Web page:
Legal framework on freedom of religion and actual application
The constitution of Ethiopia of 1993 enshrines, in article 11, the principle of separation between the state and religion. It further adds that no religion shall be considered as official and that the state shall not interfere in religious matters nor will any religious denomination interfere in state affairs. Article 27 acknowledges the freedom of conscience and religion of all Ethiopian citizens, including the freedom, “either individually or in community with others, in public or in private, to manifest one’s religion or belief in worship, observance, practice and teaching” (section 1). The constitution also asserts the individual’s right to disseminate their beliefs and to convert to another faith, as well as the right of parents to educate their children in the religion they practise.
The preamble of the constitution expresses the conviction that the “even development of the various cultures and religions” is one of the indispensable conditions to “ensure a lasting peace, an irreversible and thriving democracy and an accelerated economic and social development for our country, Ethiopia”.
The constitution prohibits religious teaching in all schools, both public and private. Article 90, section 2, states: “Education shall be provided in a manner which is, in all respects, free from religion, [as well as] political or cultural influences.” Religious instruction is permitted in churches and mosques.
The law prohibits the formation of political parties based on religion.
Under a law introduced in February 2009 called the Charities and Societies Proclamation, all Churches and religious groups are considered “charity organisations”, and, as such, are required, in order to be recognised as a juridical body, to submit a request for registration with the Ministry of Justice. They must renew this application every three years. In the absence of such registration, they cannot engage in activities such as opening a bank account or obtaining legal representation. The Ethiopian Orthodox Church (EOC) and the Ethiopian Islamic Affairs Supreme Council (EIASC) are exempt from this three-yearly renewal process. Churches and other agencies specialising in charitable and development work are required to register with the Charities and Societies Agency, separately from the religious body to which they belong, and are thus subject to existing legislation on NGOs. There is a limit of 10 percent on funding received from abroad.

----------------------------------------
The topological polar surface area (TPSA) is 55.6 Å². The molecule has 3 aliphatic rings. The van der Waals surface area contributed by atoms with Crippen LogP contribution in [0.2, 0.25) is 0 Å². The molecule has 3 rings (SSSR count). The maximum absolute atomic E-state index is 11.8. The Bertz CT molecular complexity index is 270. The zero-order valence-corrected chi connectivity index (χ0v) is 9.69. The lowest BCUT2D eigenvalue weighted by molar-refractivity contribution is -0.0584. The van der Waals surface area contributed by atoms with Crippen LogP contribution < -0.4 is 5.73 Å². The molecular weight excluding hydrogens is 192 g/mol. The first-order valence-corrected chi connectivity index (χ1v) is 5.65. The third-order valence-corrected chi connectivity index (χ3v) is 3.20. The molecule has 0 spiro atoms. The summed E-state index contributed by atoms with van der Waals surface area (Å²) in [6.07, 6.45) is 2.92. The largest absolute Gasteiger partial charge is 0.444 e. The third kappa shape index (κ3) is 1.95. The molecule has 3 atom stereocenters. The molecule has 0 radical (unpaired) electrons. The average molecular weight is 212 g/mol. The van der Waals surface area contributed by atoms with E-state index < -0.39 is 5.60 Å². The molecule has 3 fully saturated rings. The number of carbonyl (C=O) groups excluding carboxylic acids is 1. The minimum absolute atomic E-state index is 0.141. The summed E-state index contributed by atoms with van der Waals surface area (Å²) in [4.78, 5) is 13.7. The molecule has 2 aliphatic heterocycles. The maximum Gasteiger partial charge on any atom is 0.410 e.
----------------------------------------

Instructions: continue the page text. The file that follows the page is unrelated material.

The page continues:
The Ethiopian Orthodox Church, which is the largest single religious denomination, is particularly dominant in the Tigray and Amhara regions and in some parts of Oromia. Meanwhile Sunni Muslims, who represent about a third of all Ethiopians, are dominant in the Oromia, Somali and Afar regions. Evangelical and Pentecostal Christians represent around 9 percent of the population and are most strongly concentrated in the south-west.
A 2008 law makes it a criminal offence to incite hostility between religions by means of the media, as well as to engage in blasphemy and the defamation of religious leaders. Various government and civil society initiatives have sought to promote harmonious coexistence between religions and to prevent and solve conflicts related to religion. The government has created the National Interfaith Peace Council, which works with regional governments to foster religious coexistence.
The government does not grant permanent visas to foreign religious workers unless they are involved in development projects managed by registered NGOs affiliated to the Church to which they belong. This policy is not normally applied in the case of the Ethiopian Orthodox Church. Since the Catholic Church is considered a charity, foreign religious personnel are not allowed to retire in Ethiopia and usually continue to work beyond the age of 65. At the start of 2018, the authorities stopped renewing work permits for anyone over 65. As a consequence, there are serious concerns about the fate of 37 elderly foreign priests and religious who, in theory, have been staying illegally in the country. Although similar situations have always been solved successfully in the past, some sources in the Catholic Church have expressed uneasiness about what they see as a lack of a clear policy regarding this issue.
The government officially recognises both Christian and Muslim holy days and mandates a two-hour lunch break for Muslims to go to the mosque for Friday prayer. Official holidays include: Christmas, Epiphany, Good Friday, Easter, Meskel, Eid al-Adha, the Birth of the Prophet Muhammad, and Eid al-Fitr.
Endnotes / Sources
 Ethiopian Constitution, University of Pennsylvania African Studies Center, http://www.africa.upenn.edu/Hornet/Ethiopian_Constitution.html (accessed 8th February 2018).
 G. Prunier & Elio Ficquet. Understanding Contemporary Ethiopia. Hurst &Company. London. Nairobi 2015.
 Conversation on 24th January 2018 with an expatriate priest working in Ethiopia for more than 30 years.
 Aaaron Maasho, “Weekend clashes during Ethiopia religious festival leave seven dead”, 22nd January 2018, https://uk.reuters.com/article/uk-ethiopia-violence/weekend-clashes-during-ethiopia-religious-festival-leave-seven-dead-idUKKBN1FB253 (accessed 8th February 2018).
 Ethiomedia, 22nd January 2018